On January 26, 2023, the US Environmental Protection Agency (EPA) issued a proposed significant new use rule (SNUR), under the Toxic Substances Control Act (TSCA), for those per- and poly-fluoroalkyl substances (PFAS) that are currently on the TSCA Chemical Substance Inventory but which have not been actively manufactured (including imported) or processed in the US since June 21, 2006 and are consequently designated as inactive on the TSCA Inventory.1 EPA is seeking public comment on the proposal.

For purposes of the proposed SNUR, the definition of PFAS includes chemicals that contain at least one of three structures:

  • R-(CF2)-CF(R′)R″, where both the CF2 and CF moieties are saturated carbons.
  • R-CF2OCF2-R′, where R and R′ can either be F, O, or saturated carbons.

The chemical substances that would be subject to the SNUR are those PFAS that are both currently designated as inactive on the TSCA Inventory and not subject to an existing SNUR, including the existing SNURs at 40 C.F.R. § 721.9582, regarding certain perfluoroalkyl sulfonates, and 40 C.F.R. § 721.10536, regarding long-chain perfluoroalkyl carboxylate chemical substances.3EPA states that there are 330 inactive PFAS that are not subject to an existing SNUR.4The specific chemical identities for 30 of these substances have been claimed as confidential business information and have generic names that do not contain “fluor” or “fluorine.”5 In the public docket for the proposed rule, EPA provided a list of the 300 inactive PFAS that do not mask “fluor” or “fluorine” in the generic name.6

The proposed significant new uses are manufacture (including import) or processing for any use.7The SNUR would require persons that intend to manufacture (including import) or process any of these chemicals for a significant new use to notify EPA at least 90 days before commencing such manufacture (including import) or processing.8Before the manufacture or processing for the significant new use could commence, EPA must either determine that the significant new use is not likely to present an unreasonable risk of injury to health or the environment, or take such regulatory action as is associated with an alternative determination.9 Upon the effective date of the final rule, persons who begin commercial manufacturing (including importing) or processing of the chemical substances for a significant new use identified as of January 26, 2023 would be required to cease any such activity, and in order to resume their activities, such persons would need to comply with all applicable SNUR notification requirements and wait until all TSCA prerequisites for the commencement of manufacturing (including importing) or processing have been satisfied.10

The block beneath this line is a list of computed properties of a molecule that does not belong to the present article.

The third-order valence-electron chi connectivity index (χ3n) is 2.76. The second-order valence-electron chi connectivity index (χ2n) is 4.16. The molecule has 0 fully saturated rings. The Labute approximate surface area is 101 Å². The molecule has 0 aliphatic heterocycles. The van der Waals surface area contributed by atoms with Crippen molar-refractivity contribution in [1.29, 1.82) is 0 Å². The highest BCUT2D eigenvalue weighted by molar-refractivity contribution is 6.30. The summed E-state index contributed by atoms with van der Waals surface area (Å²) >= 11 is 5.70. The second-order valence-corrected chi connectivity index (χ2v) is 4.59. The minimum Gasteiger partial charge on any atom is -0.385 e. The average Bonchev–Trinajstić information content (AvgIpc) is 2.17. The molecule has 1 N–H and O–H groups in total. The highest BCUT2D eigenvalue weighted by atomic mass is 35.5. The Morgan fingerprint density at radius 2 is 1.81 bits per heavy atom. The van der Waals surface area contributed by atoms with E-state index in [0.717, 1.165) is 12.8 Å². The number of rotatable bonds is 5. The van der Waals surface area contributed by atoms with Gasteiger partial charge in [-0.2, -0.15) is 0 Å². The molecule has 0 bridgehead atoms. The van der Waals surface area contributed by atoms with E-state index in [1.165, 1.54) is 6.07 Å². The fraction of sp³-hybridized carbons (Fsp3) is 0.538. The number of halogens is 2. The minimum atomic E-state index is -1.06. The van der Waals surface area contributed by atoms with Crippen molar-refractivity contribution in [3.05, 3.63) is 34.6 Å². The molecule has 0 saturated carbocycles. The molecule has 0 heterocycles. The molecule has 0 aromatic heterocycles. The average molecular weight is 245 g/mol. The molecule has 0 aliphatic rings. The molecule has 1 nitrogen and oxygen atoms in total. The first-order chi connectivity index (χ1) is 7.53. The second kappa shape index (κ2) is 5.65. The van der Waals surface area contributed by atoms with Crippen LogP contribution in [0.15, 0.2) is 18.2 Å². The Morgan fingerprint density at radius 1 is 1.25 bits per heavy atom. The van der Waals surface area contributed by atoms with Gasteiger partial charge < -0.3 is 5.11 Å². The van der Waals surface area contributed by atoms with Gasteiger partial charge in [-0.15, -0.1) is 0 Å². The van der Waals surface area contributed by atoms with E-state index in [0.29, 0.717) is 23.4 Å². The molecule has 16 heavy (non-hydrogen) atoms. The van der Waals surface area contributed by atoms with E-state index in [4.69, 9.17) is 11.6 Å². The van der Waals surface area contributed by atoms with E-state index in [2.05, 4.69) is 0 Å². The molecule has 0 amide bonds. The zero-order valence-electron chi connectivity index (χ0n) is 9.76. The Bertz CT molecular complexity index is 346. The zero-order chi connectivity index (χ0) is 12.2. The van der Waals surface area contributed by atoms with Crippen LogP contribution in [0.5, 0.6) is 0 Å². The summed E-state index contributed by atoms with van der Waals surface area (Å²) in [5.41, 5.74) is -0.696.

EPA is proposing to exempt from the notice requirement “PFAS present as impurities, certain byproducts, and the importing or processing of inactive PFAS-containing articles defined at 40 C.F.R. §§ 721.45(d) through (f).”11

The agency is requesting public comment on the proposed SNUR, and specifically on EPA’s “description of the significant new uses for the chemicals identified, including specific documentation of ongoing uses, if any.”12 The proposed SNUR identifies various additional topics on which EPA is seeking comment. Comments are due by March 27, 2023.

In a press release, Assistant Administrator for the Office of Chemical Safety and Pollution Prevention, Michal Freedhoff, stated that this proposal “is part of EPA’s comprehensive strategy to stop PFAS from entering our air, land and water and harming our health and the planet…The rule would put needed protections in place where none currently exist to ensure that EPA can slam the door shut on all unsafe uses of these 300 PFAS.”13